FCC Chairman Unveils Plan For 'Strongest Open Internet Protections' In Agency's History

Federal Communications Commission Chairman Tom Wheeler said on Monday that he will propose that the agency declare broadband service a utility, in order to enact “the strongest open internet protections” in the agency's history.

“These enforceable, bright-line rules will ban paid prioritization, and the blocking and throttling of lawful content and services,” Wheeler said in a column published in Wired.

Wheeler added that he will seek to apply those rules to mobile broadband. “My proposal assures the rights of internet users to go where they want, when they want, and the rights of innovators to introduce new products without asking anyone’s permission,” he wrote.

The proposal calls for the FCC to reclassify broadband as a telecommunications service, which is regulated under Title II of the Telecommunications Act. But Wheeler only intends to apply some of Title II's provisions, according to a fact sheet provided by the FCC. One of the most important for purposes of enforcing open Internet principles is a restriction on “unjust and unreasonable” practices. Wheeler also intends to apply Title II's privacy protections for consumer data, and provisions guaranteeing fair access to utility poles.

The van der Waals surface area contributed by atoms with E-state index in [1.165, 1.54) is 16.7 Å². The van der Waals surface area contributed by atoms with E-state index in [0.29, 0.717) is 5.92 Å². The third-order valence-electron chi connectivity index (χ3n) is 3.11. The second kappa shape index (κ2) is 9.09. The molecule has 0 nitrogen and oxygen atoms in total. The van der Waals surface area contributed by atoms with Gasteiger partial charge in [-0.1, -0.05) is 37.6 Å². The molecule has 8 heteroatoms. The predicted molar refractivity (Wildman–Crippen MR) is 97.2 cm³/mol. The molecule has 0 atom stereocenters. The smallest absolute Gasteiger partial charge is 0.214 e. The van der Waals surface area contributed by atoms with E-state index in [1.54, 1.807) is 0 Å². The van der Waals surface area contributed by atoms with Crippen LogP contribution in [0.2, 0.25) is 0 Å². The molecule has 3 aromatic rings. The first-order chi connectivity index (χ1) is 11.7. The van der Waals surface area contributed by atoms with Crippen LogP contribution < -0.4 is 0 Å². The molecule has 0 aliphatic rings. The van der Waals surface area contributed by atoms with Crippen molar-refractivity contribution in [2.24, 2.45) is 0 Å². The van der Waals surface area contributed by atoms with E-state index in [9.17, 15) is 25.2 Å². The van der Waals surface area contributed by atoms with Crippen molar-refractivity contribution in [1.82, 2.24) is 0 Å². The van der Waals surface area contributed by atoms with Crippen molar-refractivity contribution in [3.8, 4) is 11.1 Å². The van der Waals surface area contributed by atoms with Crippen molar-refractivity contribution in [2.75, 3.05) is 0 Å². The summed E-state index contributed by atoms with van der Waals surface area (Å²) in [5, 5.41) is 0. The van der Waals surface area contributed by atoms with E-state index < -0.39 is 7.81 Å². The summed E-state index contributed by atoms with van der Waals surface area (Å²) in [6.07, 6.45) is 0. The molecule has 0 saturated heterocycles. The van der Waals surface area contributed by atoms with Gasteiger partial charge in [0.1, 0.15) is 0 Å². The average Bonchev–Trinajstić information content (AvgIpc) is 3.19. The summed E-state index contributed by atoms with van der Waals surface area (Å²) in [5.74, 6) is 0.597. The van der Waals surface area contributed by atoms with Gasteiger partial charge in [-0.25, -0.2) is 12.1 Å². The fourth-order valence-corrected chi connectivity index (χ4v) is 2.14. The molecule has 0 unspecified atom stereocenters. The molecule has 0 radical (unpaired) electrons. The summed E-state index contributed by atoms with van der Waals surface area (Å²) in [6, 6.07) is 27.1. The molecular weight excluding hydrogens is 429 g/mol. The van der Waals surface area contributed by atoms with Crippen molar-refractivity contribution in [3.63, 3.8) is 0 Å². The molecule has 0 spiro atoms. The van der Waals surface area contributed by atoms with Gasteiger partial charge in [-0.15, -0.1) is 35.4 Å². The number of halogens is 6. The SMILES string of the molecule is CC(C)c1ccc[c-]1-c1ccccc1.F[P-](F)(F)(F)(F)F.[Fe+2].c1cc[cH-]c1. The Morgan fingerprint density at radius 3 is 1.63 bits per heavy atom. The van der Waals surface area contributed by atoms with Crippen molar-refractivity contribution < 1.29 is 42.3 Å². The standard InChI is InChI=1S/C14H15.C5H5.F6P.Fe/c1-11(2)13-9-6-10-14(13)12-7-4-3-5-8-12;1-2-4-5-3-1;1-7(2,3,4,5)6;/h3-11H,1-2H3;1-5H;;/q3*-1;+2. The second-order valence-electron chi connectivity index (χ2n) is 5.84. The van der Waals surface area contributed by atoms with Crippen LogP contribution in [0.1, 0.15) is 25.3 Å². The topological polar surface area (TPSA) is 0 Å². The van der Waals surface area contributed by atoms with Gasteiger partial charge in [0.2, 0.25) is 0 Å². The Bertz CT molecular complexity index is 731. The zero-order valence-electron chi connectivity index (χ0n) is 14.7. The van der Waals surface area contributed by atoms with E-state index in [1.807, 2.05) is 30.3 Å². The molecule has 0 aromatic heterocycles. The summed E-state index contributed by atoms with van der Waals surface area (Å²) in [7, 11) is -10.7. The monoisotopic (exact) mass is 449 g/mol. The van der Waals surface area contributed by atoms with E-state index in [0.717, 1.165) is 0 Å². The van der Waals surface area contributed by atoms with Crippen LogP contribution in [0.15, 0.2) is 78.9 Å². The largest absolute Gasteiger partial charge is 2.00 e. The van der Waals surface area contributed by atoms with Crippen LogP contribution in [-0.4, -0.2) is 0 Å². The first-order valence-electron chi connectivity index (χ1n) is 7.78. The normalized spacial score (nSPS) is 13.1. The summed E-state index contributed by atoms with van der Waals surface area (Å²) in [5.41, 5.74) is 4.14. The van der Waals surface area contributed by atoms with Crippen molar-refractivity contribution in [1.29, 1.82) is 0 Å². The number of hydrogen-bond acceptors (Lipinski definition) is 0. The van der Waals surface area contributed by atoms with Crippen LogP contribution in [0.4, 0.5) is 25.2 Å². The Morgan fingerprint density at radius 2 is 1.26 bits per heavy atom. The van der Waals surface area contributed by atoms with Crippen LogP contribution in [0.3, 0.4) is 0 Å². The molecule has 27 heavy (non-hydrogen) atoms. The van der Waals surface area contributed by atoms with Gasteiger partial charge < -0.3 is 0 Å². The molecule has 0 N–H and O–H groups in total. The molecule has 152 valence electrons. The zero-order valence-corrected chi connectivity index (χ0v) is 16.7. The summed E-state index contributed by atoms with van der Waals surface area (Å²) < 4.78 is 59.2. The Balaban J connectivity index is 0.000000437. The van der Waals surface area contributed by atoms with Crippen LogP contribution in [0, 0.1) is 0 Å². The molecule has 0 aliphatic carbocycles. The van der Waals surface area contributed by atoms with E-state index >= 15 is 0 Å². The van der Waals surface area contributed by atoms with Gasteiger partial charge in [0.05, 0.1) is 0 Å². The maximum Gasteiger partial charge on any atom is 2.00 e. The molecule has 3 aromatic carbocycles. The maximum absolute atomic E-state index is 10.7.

The advocacy group Consumer Watchdog recently asked the FCC to craft an order that would apply privacy rules to broadband networks, while Google asked the FCC for guaranteed access to utility poles.

Wheeler does not seek to apply provisions relating to rate regulations, and says the order won't impose new taxes or fees.

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